Low rates and cheap money re­sulted in a flood of money into stocks in re­cent years, as peo­ple searched for big­ger re­turns.

But now fi­nan­cial con­di­tions are get­ting tighter.

“The wave of money that was mov­ing into the mar­ket is now re­vers­ing,” says Savita Subra­ma­nian, head of U.S. eq­uity strat­egy at Bank of Amer­ica Mer­rill Lynch. “As liq­uid­ity is with­drawn from the mar­ket, it am­pli­fies mar­ket volatil­ity” and price swings.

Higher bor­row­ing costs also make it tougher for Amer­i­cans to af­ford houses and buy cars on credit, an­a­lysts say.

❚ Trade war re­al­ity: The pro­tec­tion­ist trade poli­cies of Pres­i­dent Don­ald Trump and his ad­min­is­tra­tion’s tar­iff fight with China have up­ended the long era of free trade. That has un­in­tended con­se­quences, rang­ing from a dis­rup­tion in global sup­ply chains for tech­nol­ogy to higher costs for busi­nesses that ei­ther have to eat the costs or pass them along to shop­pers through higher prices.

“The trade war is no longer ab­stract eco­nom­ics, we’re now start­ing to see it is real-world stuff show­ing up in the earn­ings re­sults of com­pa­nies,” says Hugh John­son, chair­man and chief in­vest­ment of­fi­cer at Hugh John­son Ad­vi­sors in Al­bany, New York.

He notes that com­pa­nies rang­ing from lux­ury re­tailer Tif­fany to auto parts maker Del­phi Tech­nolo­gies have warned that their prof­its will take a hit due to cost pres­sures re­lated to tar­iffs.

❚ Fad­ing tech stocks: Af­ter years of lead­ing the mar­ket higher, fast-grow­ing and in­no­va­tive tech com­pa­nies like Net­flix and Ap­ple have come un­der in­tense pres­sure in the re­cent sell-off, sig­nal­ing that in­vestors are be­com­ing more risk averse and tak­ing a more de­fen­sive stance.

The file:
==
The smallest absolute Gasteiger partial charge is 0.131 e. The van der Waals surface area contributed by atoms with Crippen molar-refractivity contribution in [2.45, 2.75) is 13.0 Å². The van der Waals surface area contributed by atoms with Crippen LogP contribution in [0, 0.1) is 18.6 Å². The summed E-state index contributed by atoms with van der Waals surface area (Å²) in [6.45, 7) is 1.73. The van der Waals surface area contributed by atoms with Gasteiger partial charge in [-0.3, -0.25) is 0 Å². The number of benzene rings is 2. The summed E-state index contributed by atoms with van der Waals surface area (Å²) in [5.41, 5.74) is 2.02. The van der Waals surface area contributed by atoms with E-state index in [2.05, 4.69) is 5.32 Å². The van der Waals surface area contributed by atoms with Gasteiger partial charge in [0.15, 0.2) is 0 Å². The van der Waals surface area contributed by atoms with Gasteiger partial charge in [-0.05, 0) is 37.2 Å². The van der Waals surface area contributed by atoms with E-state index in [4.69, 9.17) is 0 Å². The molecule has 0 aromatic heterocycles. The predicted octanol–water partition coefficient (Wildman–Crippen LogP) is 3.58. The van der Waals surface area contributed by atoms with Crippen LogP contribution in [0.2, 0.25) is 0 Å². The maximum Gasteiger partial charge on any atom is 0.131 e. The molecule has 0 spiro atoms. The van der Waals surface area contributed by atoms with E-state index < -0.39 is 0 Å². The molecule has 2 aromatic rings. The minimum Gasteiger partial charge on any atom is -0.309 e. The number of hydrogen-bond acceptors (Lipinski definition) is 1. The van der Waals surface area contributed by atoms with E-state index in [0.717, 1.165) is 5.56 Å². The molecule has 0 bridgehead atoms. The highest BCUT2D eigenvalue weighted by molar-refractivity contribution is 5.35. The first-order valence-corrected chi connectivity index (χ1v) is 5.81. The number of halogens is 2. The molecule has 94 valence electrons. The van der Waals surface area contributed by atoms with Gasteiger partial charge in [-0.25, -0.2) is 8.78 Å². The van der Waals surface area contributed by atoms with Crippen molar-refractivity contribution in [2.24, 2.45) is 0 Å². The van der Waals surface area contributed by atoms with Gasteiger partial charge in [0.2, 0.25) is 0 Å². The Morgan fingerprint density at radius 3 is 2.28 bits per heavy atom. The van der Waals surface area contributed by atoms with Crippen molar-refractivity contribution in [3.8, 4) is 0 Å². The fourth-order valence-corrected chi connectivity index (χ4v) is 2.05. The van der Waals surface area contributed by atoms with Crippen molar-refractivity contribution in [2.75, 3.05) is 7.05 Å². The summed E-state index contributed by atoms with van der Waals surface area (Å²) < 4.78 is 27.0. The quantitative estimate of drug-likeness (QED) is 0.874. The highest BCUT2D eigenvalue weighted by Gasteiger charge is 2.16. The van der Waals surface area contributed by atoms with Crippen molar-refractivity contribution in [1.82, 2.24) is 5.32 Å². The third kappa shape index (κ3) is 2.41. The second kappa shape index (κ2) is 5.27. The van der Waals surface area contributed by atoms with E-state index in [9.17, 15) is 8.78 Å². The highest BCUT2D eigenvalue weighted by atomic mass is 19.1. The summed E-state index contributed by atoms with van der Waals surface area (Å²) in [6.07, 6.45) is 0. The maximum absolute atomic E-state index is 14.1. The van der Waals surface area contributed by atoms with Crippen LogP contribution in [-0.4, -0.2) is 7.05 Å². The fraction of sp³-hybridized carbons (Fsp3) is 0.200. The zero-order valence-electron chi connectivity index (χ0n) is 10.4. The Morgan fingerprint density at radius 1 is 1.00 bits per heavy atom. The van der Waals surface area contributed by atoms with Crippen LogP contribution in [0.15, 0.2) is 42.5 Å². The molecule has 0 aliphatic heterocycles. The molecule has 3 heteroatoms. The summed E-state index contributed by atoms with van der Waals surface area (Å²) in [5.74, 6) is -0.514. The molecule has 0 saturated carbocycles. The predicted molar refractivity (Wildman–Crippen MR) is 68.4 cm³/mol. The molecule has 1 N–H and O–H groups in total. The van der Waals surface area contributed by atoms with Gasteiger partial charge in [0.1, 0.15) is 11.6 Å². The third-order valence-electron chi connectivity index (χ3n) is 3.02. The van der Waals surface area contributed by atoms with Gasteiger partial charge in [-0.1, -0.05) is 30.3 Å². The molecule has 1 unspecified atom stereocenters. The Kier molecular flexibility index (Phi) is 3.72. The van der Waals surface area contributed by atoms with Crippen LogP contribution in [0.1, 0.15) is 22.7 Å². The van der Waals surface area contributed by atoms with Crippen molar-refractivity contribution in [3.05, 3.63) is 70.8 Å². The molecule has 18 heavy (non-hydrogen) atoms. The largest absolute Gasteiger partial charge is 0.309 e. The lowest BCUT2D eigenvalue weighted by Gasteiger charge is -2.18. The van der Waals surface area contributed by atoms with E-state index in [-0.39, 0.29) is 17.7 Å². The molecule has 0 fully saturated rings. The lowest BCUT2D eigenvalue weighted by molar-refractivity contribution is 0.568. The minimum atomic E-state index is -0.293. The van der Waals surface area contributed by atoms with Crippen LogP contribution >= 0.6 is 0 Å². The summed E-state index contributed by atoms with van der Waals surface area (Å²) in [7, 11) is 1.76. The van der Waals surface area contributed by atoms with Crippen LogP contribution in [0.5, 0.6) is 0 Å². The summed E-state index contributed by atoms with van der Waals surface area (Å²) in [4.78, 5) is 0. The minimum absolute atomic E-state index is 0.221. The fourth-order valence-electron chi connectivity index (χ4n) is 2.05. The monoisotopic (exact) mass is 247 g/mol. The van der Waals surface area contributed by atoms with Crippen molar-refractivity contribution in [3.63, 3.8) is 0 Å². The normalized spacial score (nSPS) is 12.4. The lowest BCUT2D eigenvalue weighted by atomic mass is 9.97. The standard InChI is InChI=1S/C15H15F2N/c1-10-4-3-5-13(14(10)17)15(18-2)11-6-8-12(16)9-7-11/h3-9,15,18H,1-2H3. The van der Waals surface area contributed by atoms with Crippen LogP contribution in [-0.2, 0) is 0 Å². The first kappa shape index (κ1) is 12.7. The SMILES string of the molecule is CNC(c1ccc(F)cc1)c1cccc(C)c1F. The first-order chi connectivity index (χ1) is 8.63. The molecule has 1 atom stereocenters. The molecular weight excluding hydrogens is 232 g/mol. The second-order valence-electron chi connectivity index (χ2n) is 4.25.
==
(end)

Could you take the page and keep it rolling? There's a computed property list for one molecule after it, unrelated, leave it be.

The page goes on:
“The sell-off has at­tacked the lead­er­ship of the mar­ket, and that’s a sig­nif­i­cant change,” says Paulsen. “These are the names that most peo­ple own and feel re­ally good about. You are kind of punch­ing in­vestors in the gut where it hurts.”

The tech stock drub­bing, which also has been driven by in­creas­ing fears of reg­u­la­tory scru­tiny from gov­ern­ment amid pri­vacy breaches, shows “in­vestors are get­ting a bit more de­fen­sive,” Agati says.

❚ Ex­pec­ta­tions are high ... too high:

Con­sumer con­fi­dence is at an 18-year high. And small-busi­ness op­ti­mism is at its high­est level since 1983. And why not? The econ­omy’s 4.2 per­cent growth in the sec­ond quar­ter was the fastest in four years, and the na­tion’s job­less rate is near a 50-year low of 3.7 per­cent.

The good times might lift in­vestor ex­pec­ta­tions too high, which raises the risk that in­com­ing good news on earn­ings or the econ­omy won’t be good enough. “That is a higher-risk, lower-re­ward mar­ket,” says Paulsen.

In­deed, all that con­fi­dence can lead to com­pla­cency and dan­ger­ous risk­tak­ing that can lead to bad out­comes, he adds.

“Con­fi­dence re­flects greed,” Paulsen says. “It re­flects com­pla­cency. It leads to be­hav­ior that lends it­self to peo­ple get­ting out over their skis, whether bor­row­ing too much money or get­ting too ex­posed to risky parts of the mar­ket or pil­ing into the pop­u­lar stocks that are work­ing.”



It’s been a rough week for in­vestors on the floor of the New York Stock Ex­change.